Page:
0304 GMT October 24, 2018
Delfin Lorenzana said a contractor was building a beach ramp on Thitu Island, locally known as Pag-asa (hope), the largest of nine features the Philippines holds in the Spratly islands, Reuters wrote.
“While construction is ongoing, albeit intermittently, depending on good weather, we expect its completion by early 2018,” Lorenzana said, adding the monsoon rains have been hampering the building of the beach ramp.
“No construction can proceed without a good beaching ramp.”
China claims almost the entire South China Sea, but Brunei, Malaysia, the Philippines, Taiwan and Vietnam also have claims on the waterway where more than $3 trillion worth of sea-borne goods pass every year.
Recent satellite imagery has shown Chinese vessels gathering around Thitu, in what some experts say could be an attempt to deter the Philippines from cementing its claim. China’s ambassador has played that down, insisting his country has no ill intent.
The two countries have long been at odds over the South China Sea, although ties have warmed substantially under Philippine President Rodrigo Duterte, who says it is smarter to do business with China than pick a fight with its far superior military.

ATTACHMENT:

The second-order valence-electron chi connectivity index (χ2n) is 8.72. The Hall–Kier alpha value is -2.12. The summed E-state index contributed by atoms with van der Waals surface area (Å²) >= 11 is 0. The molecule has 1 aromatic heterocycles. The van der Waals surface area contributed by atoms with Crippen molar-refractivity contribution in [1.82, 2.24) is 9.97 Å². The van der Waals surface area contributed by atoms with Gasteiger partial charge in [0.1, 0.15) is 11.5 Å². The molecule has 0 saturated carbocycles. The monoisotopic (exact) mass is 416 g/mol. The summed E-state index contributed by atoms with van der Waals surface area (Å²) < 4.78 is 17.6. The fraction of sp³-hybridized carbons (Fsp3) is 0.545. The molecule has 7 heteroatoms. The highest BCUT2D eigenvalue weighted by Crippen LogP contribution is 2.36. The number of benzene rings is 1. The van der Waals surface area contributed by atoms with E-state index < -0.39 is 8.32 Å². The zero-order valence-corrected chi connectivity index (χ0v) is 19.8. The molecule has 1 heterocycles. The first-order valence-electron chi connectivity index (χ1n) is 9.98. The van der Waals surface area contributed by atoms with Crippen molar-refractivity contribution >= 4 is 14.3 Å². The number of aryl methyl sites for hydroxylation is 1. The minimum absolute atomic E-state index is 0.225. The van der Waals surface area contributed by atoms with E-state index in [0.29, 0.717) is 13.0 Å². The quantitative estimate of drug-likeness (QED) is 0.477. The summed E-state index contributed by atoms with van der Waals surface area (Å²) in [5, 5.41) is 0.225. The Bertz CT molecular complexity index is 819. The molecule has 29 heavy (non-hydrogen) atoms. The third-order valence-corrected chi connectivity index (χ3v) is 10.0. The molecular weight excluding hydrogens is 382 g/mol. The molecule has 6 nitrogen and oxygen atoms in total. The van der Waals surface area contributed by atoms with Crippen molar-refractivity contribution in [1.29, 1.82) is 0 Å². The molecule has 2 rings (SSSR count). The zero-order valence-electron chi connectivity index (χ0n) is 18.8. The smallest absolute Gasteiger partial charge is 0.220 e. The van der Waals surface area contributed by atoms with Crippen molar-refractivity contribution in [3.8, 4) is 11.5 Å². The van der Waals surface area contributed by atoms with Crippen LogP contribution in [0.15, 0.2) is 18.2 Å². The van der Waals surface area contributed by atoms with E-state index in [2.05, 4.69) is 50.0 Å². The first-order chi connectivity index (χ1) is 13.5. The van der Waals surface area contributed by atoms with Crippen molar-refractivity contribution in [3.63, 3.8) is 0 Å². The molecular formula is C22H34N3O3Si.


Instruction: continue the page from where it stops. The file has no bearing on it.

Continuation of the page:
Lorenzana said the ramp was important to allow large naval ships to deliver construction materials to repair and upgrade the island’s airfield, fix structures and build a new port for fishermen.
A small community lives on Thitu, ostensibly to prop up the country’s claim, although conditions are basic compared to those enjoyed by Vietnamese and Chinese on other islands in the Spratly chain.
Defense department spokesman Arsenio Andolong said the government would spend more than 1.3 billion pesos ($25.3 million) for the upgrades on Thitu.
The military has defended the work, saying almost of all South China Sea claimants have been doing the same.
China has built seven artificial islands, installing radar and anti-aircraft guns and missiles on several. Experts have predicted fighter jets will soon be deployed on those islands.